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‘Family Guy’ on Seventh-day Adventists

Several Spectrum readers have contacted us about the recent Family Guy episode that mentioned Seventh-day Adventists. I suspect that some of our community may have missed the most recent episode or may not even know that this show exists.

In the brief clip from Family Guy, there’s a short cameo of an Adventist and the reaction of the Methodist in this clip apparently has some Seventh-day Adventists feeling like we were mocked. But I disagree. I think it’s the other guy who is the butt of the joke—if you want to call what Seth MacFarlane does “funny.” According to the scene set up, Seventh-day Adventists are clearly Christians who just worship on a different day. What’s actually funny is what some people think of us.

As far as animated television goes, there are other shows that I prefer. But I do find it interesting to see how Adventism is represented in pop culture. All too often we dismiss the popular and then act surprised that our mission and message seems so irrelevant.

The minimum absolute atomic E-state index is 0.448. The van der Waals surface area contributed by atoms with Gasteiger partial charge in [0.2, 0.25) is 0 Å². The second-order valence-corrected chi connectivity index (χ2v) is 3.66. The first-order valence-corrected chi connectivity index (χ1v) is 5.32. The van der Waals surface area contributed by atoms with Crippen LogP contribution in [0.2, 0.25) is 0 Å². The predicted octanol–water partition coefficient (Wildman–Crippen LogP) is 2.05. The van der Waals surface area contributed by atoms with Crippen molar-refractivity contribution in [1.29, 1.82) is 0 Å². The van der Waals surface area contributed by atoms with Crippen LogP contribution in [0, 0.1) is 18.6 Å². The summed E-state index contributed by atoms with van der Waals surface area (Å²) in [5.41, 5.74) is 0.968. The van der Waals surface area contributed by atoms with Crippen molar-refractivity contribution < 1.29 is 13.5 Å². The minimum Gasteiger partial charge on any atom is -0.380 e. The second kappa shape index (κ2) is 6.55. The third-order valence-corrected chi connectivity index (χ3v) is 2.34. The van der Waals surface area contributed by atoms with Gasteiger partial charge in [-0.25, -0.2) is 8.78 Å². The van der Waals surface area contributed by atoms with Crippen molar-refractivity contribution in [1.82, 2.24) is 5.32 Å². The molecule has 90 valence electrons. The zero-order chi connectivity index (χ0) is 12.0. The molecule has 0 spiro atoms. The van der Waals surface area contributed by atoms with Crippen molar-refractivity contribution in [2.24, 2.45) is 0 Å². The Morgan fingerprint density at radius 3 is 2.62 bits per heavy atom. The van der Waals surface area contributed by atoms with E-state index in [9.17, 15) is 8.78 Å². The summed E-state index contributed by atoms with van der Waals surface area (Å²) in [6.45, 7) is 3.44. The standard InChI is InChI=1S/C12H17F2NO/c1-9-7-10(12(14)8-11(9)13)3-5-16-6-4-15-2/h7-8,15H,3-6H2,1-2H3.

Recently Adventist leaders have turned inward, and even tried to limit the contact that Adventists have with other Christians. The most recent example is Adventist Church president Ted Wilson attacking Oakwood University’s invitation to J. D. Jakes.

But what the Revival and Reformation crowd apparently misses is that peculiarity for its own sake breeds insularity. Now, they are right to be concerned. Adventist identity is in flux. After all, thanks to forces like globalization, all cultures and religions are changing. What Wilson and his acolytes do apparently miss is that we cannot conserve a past identity because that identity was itself formed vis-a-vis a wider culture. It worked in the past precisely because it was formed in conversation with culture then. Adventist pioneers were people of their times. Now those who are going to successfully be (and lead) Adventists in the twenty-first century will also be the pioneering kind of thinkers and doers who understand our current cultural currents. And that awareness includes realizing that more humans watched this Adventist cameo on TV—and on computers and mobile devices—then will read the The Great Controversy books some Seventh-day Atavists want to give away. And there’s nothing funny about that.

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